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BBC to Cut Off 1.2 Million Listeners on July 1

Decision to End Shortwave Broadcasts to North America, Australia and New Zealand Greatly Restricts Access to World Service

Listener Coalition And Web Site Formed to Urge Reconsideration


An international coalition of radio listeners has been formed to urge the British Broadcasting Corporation (BBC) to reconsider an announced decision to end shortwave radio broadcasts of the World Service to North America and the South Pacific on July 1. The Coalition to Save the BBC World Service disputes BBC claims that listeners are migrating in large numbers to alternative media such as FM radio, the Internet and satellite to hear the World Service, and abandoning shortwave radio in the process. The coalition's web site is at www.savebbc.org.

Shortwave broadcasts -- transmitted on frequencies above the standard AM broadcast band, around the world -- are the only reliable way to avoid political boundaries and problems of stations and satellites limiting rebroadcast programs on domestic AM and FM frequencies.

The BBC's own research indicates that there are at least 1.2 million listeners in North America who listen to the shortwave broadcasts of the World Service every week.

While 228 FM stations in the US and 25 in Canada do carry some BBC World Service content, most of these stations are low powered with limited reach. According to a survey of stations carrying BBC programming in the US and Canada published by the Coalition on its web site, most of these stations broadcast only a few short BBC news bulletins daily or carry a one hour news magazine produced, only in part, by the BBC. The few stations that air a wider selection of programs do so only between midnight and 6 am, when most listeners are asleep. Huge gaps exist in the coverage, leaving important locations like Florida south of Orlando and Pittsburgh, Pennsylvania in the US and Montreal in Canada with no coverage at all. In contrast, the shortwave broadcasts to be discontinued on July 1 are easily receivable on low cost portable radios everywhere on the continent.

"There certainly is an added value in having the World Service available via FM, the Internet and eventually satellite," said a coalition spokesman. "However, right now, none of these--separately or together--provide the extent, ease and affordability of access, or the portability, that shortwave radio provides for many listeners. The equation that the BBC apparently feels it has achieved in North America is a myth," said John Figliozzi, a writer on international broadcasting and one of the Coalition's members.

The Coalition asserts that the end result on July 1 will be greatly reduced availability of the World Service to all listeners in the affected areas. "There will be almost a complete cutoff to the many listeners who cannot receive FM stations rebroadcasting the World Service and the many who still do not have access to the Internet", said Sheldon Harvey, author of the survey and host of a program about radio and communications for a local station in Montreal. "We understand the BBC's need to efficiently deploy its resources," he added. "But this decision only hurts the World Service and hurts its loyal listeners."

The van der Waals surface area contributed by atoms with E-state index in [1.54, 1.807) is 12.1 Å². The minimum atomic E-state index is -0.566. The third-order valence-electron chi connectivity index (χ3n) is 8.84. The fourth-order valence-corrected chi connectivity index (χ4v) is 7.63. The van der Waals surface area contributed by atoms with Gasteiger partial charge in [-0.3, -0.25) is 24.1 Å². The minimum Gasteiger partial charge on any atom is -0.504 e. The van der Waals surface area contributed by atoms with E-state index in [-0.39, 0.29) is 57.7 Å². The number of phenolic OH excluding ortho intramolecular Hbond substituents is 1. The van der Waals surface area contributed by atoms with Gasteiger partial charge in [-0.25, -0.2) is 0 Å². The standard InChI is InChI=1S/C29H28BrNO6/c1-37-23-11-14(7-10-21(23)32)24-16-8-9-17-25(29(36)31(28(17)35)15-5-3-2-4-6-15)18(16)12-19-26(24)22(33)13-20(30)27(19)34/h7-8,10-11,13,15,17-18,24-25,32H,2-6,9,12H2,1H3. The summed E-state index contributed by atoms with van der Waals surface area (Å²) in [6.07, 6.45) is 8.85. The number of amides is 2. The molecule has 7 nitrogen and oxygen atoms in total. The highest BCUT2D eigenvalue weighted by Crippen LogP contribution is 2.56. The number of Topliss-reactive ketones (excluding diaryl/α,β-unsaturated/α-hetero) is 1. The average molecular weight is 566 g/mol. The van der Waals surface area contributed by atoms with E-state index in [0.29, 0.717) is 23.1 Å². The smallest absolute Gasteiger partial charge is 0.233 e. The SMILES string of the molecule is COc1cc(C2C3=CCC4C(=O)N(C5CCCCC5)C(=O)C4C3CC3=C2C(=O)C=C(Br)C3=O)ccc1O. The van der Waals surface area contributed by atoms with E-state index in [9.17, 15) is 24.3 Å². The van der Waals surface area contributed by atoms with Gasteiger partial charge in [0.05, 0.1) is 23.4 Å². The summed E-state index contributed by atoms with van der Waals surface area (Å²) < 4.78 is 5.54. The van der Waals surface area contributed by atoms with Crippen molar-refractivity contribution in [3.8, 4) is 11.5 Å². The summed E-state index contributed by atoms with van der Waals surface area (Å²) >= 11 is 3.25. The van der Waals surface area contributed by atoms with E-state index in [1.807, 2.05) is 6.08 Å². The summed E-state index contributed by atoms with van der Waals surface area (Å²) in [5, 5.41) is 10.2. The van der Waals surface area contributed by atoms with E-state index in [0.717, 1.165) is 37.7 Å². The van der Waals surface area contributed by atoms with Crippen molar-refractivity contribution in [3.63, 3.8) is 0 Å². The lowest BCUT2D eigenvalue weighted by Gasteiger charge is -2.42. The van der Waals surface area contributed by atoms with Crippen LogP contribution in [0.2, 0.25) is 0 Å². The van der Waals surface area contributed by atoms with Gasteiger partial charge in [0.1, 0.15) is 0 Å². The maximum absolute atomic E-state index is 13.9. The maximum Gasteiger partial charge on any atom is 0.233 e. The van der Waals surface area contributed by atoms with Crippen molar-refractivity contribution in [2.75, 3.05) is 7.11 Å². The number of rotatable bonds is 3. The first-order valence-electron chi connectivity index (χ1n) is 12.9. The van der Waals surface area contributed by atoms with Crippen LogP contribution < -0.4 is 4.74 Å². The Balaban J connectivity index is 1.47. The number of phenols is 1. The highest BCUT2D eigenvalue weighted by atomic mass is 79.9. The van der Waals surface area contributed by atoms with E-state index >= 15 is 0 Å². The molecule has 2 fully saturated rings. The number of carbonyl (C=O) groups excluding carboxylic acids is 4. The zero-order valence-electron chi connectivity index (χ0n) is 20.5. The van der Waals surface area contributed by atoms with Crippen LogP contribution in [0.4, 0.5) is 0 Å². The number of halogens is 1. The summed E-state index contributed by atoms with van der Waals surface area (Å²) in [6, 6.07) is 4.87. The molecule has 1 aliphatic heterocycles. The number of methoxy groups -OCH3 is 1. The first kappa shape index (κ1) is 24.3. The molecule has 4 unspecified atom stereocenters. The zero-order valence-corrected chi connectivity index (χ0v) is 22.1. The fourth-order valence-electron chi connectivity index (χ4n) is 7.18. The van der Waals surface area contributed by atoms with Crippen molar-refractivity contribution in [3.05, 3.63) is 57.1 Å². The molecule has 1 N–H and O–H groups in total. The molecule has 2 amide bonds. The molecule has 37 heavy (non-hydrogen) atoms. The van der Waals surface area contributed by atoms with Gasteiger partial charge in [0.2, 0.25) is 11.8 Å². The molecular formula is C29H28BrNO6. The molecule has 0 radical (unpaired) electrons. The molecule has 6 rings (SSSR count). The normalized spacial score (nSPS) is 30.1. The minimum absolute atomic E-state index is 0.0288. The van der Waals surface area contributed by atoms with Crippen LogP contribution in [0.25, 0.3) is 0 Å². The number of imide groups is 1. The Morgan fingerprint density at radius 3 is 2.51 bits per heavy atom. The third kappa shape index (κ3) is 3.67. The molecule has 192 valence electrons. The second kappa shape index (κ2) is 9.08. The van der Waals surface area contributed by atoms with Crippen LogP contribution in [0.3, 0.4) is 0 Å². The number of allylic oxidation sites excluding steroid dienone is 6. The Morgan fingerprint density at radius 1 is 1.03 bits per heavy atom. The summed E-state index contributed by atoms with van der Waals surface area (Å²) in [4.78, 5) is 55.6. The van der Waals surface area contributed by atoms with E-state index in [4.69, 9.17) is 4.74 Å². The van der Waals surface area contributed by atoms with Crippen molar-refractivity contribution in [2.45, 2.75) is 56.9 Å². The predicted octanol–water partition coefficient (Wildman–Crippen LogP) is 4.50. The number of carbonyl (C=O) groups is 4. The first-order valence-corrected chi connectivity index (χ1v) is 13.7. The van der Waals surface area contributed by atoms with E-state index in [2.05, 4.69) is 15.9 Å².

"The World Service is a truly unique international public radio station that produces and broadcasts, around the clock, a huge range of programs covering arts, science, music, sports, business, entertainment, culture, and religion," explained Richard Cuff, also a writer on international broadcasting and a Coalition member. "They define excellence in broadcasting. But none of these programs have an appreciable presence on local stations and, for all intents and purposes, will be unavailable once shortwave broadcasts to North America cease."

The BBC claims listeners can hear them over the Internet after the cutoff. The Coalition feels this is inadequate. Ralph Brandi, Coalition webmaster and a professional webmaster by day, explained. "The technical infrastructure of the net as it stands today is ill-suited to serve the kind of listenership that BBC World Service gets on shortwave. Listening to a radio station over the net requires an individual connection for each listener. This limits the potential audience to mere thousands, or perhaps tens of thousands if you continue to throw money, hardware and bandwidth at the problem. Furthermore, the Internet is relatively expensive for the user and offers limited, if any, portability. Simply put, the Internet is not radio. It does not serve as a suitable replacement."

The Coalition urges listeners and others concerned about the continued accessibility of the BBC World Service to protest this decision by writing directly to the BBC World Service and to the Foreign and Commonwealth Office of Her Majesty's Government in London, or to British Embassies, Consulates and High Commissions in the affected regions. The Coalition's web site, which has continuously updated information and the names and addresses of officials and contacts, can be found at http://www.savebbc.org/.

For More Information Contact:

United States

John Figliozzi
Phone-Days (1215-2130 UT/0815-1730ET) +1 (518) 473-5264 (has voice mail, leave message)
Phone-Evenings (2230-0200 UT/1830-2200ET) +1 (518) 383-0796 (has answering machine)
E-mail: jfiglio1@nycap.rr.com or jfiglio@hotmail.com
Richard Cuff
Phone: +1 (610) 509-2873
Fax: +1 (707) 313-2458
E-mail: rdcuff@sprintmail.com


Sheldon Harvey, President, Canadian Int. DX Club
Phone: +1 (450) 671-3773, during business hours, 1300-2100 UT/0900-1700 ET.
E-mail: cidxclub@yahoo.com
Mailing address: P.O. Box 67063-Lemoyne, St. Lambert, Quebec J4R 2T8 CANADA